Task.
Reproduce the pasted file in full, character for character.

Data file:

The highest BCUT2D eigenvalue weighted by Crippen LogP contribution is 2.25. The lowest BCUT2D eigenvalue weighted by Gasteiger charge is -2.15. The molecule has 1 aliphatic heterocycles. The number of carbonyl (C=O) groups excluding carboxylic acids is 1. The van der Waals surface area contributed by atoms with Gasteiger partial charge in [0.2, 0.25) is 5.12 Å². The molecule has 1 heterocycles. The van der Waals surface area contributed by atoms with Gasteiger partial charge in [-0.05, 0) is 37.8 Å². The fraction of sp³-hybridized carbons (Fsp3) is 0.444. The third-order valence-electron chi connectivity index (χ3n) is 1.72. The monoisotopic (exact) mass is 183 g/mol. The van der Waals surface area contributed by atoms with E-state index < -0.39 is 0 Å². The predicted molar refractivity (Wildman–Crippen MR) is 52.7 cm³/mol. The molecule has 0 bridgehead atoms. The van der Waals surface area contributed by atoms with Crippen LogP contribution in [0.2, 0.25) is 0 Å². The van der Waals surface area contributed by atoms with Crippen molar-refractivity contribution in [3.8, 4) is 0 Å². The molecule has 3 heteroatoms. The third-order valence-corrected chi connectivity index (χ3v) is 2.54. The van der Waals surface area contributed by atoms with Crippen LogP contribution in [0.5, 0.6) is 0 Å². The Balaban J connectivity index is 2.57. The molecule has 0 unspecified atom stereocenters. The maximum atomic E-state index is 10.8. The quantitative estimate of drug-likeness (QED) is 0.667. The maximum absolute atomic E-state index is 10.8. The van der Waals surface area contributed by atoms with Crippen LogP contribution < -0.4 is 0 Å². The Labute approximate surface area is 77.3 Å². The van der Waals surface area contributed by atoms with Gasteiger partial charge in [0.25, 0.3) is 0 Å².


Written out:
The highest BCUT2D eigenvalue weighted by Crippen LogP contribution is 2.25. The lowest BCUT2D eigenvalue weighted by Gasteiger charge is -2.15. The molecule has 1 aliphatic heterocycles. The number of carbonyl (C=O) groups excluding carboxylic acids is 1. The van der Waals surface area contributed by atoms with Gasteiger partial charge in [0.2, 0.25) is 5.12 Å². The molecule has 1 heterocycles. The van der Waals surface area contributed by atoms with Gasteiger partial charge in [-0.05, 0) is 37.8 Å². The fraction of sp³-hybridized carbons (Fsp3) is 0.444. The third-order valence-electron chi connectivity index (χ3n) is 1.72. The monoisotopic (exact) mass is 183 g/mol. The van der Waals surface area contributed by atoms with E-state index < -0.39 is 0 Å². The predicted molar refractivity (Wildman–Crippen MR) is 52.7 cm³/mol. The molecule has 0 bridgehead atoms. The van der Waals surface area contributed by atoms with Crippen LogP contribution in [0.2, 0.25) is 0 Å². The van der Waals surface area contributed by atoms with Crippen molar-refractivity contribution in [3.8, 4) is 0 Å². The molecule has 3 heteroatoms. The third-order valence-corrected chi connectivity index (χ3v) is 2.54. The van der Waals surface area contributed by atoms with Crippen LogP contribution in [0.5, 0.6) is 0 Å². The Balaban J connectivity index is 2.57. The molecule has 0 unspecified atom stereocenters. The maximum atomic E-state index is 10.8. The quantitative estimate of drug-likeness (QED) is 0.667. The maximum absolute atomic E-state index is 10.8. The van der Waals surface area contributed by atoms with Crippen LogP contribution < -0.4 is 0 Å². The Labute approximate surface area is 77.3 Å². The van der Waals surface area contributed by atoms with Gasteiger partial charge in [0.25, 0.3) is 0 Å².